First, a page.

Saturday, August 16, 2014

Prairie Flora in North Carolina: Eastern Gamagrass

Tall culms of Eastern Gamagrass in a "Piedmont Prairie" in central NC
with Daniel Overcash & Louis Suther
Eastern Gamagrass (Tripsacum dactyloides) is one of North Carolina's tallest and most robust native grasses.  A clump forming, warm season, perennial, with flowering culms that can reach 7-8' in height, the species responds well to fire and thrives in open sunny, yet somewhat moist sites.


Flowering Tripsacum dactyloides with pistillate (below)
and staminate flowers (above)

Tripsacum is monoceious, producing both male (staminate) and female (pistillate) flowers on an individual inflorescence.

Tripsacum is perhaps one of the most ecologically and agriculturally important native genera from North America. Widespread throughout the eastern US, Mexico, & parts of S. America, Tripsacum was a key ancestor of modern day corn (1) and could eventually contribute to agricultural sustainability efforts focused on perennial rather than annual crops.  At least one cultivar has been developed between Gamagrass and Zea mays that may be a step in that direction (2)



Tripsacum patch expanding in old field at Manassas Battlefield, VA










It produces significant live, leafy biomass with high live - dead ratio and is highly palatable for many grazers. Because of this excellent forage quality, Gamagrass is a classic "decreaser" in range management terminology; when present, grazers actively and preferentially seek it out and cause it to decline under sustained pressure.



Tripsacum dactyloides cupule with persistent pistillate flowers

In mid-summer, large seeds develop and ripen progressively from the top, eventually disarticulating when ripe (see image, right). Due to their size, they have little chance of dispersing far from the mother plant. Under intense grazing pressure or declines due to other factors, it is easy to understand why Gamagrass would be slow to recolonize. Heavy seed predation by rodents may also be a limiting factor in spread (3).

Individual seeds are enclosed in a hardened case sometimes called a "cupule". When intact, this structure can inhibit germination of the enclosed seeds (3)



Tripsacum dactyloides cupules on mineral soil 

Large clumps of Gama tend to develop a characteristic "hollow" in the middle of an almost circular ring of leaves.  As the clump develops upright stems, a tent of sorts forms over the nearly bare middle, providing nesting habitat for a number of ground nesting birds associated with prairies (4). Many such birds are among the most declining in the Piedmont region.

Tripsacum clump developing concentric ring,
 beneficial to some ground nesting wildlife

Herb Amyx, Joan Schnier, John Thomas, Jon Stucky
observing a riverside patch of Tripsacum



As suggested by its relatively wide natural range, Gamagrass is adaptable to a host of conditions. In part, this is due to extensive aerenchyma  root tissue (essentially air passages) that allow it to thrive in wet or even infrequently flooded situations (see image, left).

In addition, the roots are able to penetrate restrictive soils (including claypans) and survive droughts and other limitations that other species can not (5).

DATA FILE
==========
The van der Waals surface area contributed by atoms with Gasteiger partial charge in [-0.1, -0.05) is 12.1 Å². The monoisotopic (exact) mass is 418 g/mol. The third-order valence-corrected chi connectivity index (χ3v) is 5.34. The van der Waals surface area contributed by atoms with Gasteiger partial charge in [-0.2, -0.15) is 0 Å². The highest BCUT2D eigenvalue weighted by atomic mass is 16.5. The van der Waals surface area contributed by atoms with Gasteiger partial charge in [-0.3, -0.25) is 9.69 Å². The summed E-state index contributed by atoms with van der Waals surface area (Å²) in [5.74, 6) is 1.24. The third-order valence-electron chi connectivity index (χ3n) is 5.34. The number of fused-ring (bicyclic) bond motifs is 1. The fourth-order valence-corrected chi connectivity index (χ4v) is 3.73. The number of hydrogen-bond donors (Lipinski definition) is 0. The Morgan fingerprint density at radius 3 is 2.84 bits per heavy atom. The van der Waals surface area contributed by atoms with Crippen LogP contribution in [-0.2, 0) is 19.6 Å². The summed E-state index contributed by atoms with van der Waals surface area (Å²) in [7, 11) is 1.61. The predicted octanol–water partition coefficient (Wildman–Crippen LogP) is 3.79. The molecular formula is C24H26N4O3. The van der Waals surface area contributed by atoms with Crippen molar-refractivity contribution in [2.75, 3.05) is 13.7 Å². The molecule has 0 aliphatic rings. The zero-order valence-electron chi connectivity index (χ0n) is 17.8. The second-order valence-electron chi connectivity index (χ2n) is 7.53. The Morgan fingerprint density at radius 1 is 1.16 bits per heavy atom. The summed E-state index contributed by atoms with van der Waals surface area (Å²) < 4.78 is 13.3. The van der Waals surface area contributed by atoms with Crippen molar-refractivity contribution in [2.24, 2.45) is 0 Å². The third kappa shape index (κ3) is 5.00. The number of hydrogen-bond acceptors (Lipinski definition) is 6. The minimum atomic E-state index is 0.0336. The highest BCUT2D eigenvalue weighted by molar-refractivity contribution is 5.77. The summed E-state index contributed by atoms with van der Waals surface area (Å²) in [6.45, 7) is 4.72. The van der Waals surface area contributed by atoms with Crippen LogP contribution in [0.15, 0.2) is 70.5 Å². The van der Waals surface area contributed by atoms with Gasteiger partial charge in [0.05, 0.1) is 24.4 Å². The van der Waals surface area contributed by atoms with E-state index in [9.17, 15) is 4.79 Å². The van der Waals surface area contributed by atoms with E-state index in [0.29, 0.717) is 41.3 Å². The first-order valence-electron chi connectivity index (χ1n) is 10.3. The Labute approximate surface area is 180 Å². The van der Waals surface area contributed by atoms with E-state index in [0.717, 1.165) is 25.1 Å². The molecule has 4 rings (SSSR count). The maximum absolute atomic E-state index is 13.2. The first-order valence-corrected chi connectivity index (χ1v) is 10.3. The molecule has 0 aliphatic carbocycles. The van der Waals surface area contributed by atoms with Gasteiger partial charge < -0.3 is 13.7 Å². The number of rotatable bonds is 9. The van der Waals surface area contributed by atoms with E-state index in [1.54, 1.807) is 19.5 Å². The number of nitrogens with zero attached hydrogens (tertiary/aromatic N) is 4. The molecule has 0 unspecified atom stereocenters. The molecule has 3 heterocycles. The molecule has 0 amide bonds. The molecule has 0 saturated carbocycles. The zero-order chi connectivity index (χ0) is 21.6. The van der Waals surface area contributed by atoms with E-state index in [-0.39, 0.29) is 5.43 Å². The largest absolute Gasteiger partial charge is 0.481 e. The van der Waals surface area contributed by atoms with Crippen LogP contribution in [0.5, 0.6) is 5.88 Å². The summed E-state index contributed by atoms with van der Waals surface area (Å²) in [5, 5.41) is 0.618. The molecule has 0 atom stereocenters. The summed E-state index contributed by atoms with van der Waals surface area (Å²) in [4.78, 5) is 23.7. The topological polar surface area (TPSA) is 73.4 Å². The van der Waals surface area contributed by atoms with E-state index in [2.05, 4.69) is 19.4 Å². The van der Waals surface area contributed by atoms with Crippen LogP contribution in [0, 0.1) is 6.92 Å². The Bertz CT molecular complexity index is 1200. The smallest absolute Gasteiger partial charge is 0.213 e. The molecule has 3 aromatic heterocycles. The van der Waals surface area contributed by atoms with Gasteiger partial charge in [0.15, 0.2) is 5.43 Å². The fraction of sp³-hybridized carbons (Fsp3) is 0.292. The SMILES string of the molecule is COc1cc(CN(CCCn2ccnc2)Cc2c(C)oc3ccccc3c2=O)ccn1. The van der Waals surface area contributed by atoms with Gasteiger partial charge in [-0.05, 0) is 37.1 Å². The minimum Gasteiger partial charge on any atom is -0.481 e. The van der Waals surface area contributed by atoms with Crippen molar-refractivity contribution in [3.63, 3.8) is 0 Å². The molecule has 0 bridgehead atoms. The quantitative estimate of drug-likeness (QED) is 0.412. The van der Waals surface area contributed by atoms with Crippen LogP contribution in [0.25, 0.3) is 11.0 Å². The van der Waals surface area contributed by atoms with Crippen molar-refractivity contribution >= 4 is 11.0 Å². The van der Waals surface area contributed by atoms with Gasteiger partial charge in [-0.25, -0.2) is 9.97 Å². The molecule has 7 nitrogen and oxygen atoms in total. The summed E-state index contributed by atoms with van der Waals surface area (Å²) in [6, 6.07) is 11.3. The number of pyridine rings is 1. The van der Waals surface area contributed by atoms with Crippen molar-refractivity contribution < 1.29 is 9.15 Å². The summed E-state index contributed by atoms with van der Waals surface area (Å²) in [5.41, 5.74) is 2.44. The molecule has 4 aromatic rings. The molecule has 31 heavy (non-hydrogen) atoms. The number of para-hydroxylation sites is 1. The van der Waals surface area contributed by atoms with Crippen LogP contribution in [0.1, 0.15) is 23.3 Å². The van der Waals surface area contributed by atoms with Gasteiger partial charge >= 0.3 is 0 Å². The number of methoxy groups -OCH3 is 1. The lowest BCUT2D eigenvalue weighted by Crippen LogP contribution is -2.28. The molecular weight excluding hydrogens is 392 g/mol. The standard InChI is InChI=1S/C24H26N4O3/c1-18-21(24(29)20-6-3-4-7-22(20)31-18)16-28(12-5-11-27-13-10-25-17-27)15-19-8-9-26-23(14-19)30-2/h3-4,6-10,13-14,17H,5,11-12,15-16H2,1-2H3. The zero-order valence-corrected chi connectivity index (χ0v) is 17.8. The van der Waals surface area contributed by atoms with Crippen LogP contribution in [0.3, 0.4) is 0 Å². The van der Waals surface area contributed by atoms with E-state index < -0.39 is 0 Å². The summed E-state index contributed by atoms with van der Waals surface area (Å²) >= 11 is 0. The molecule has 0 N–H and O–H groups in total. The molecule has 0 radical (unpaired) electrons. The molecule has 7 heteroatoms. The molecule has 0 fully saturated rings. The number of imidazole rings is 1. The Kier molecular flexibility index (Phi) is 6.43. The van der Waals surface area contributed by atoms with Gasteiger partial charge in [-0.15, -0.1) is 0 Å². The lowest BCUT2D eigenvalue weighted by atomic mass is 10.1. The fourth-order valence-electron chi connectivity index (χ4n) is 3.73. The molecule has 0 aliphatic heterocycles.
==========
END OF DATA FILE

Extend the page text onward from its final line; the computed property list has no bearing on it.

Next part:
Consequently, Eastern Gamagrass can be an important member of a number of natural community types. These include certain blackland prairies in Texas (5), and coastal prairies in Louisiana and Texas (6). I have also observed Gama as locally abundant or dominant in longleaf pine woodlands in eastern Texas and other remnant, prairie-like communities in southeast Texas. In North Carolina, Tripsacum is an important member of what may be North Carolina's only remaining prairie, and is becoming locally abundant in several frequently burned areas elsewhere in the Piedmont providing clues to other habitats it may have occurred in.

Gamagrass clumps in an open woodland in which prescribed fire has been used twice
Durham Co, NC

Although Tripsacum dactyloides appears to be indicative of prairie-like habitats across North Carolina, and perhaps through its natural range, I hesitate to suggest "introducing" it to natural areas without first applying regular prescribed fire (and having the means to continue to do so), obtaining open habitat structure, removing invasive plants, and having a pretty good indication it may have been present historically.  Having said that, not every "restoration" of such habitats needs Gamagrass or likely ever had it. I prefer allowing even like sites to have their own unique floristic assemblages.

References:
(1) Eubanks, M. 2001.  The origin of maize: evidence of Tripsacum ancestory. Plant Breeders Reviews
(2) http://www.google.com/patents/US20140123357
(3) Anderson, R.C.  1985. Aspects of the germination ecology and biomass production of Eastern Gamagrass (Tripsacum dactyloides). Botanical Gazette 146.
(4) http://www.houstonaudubon.org/default.aspx?act=newsletter.aspx&category=Natives &newsletterid=1730)
(5) see http://link.springer.com/article/10.1023/A:1004256100631#page-1
(6) http://images.library.wisc.edu/EcoNatRes/EFacs/NAPC/NAPC04/reference/econatres.napc04.ocollins
(7) Diamond, D. D. & F. E. Smeins. 1984. Remnant Grassland Vegetation and Ecological Affinities of the Upper Coastal Prairie of Texas. Southwestern Naturalist 29.

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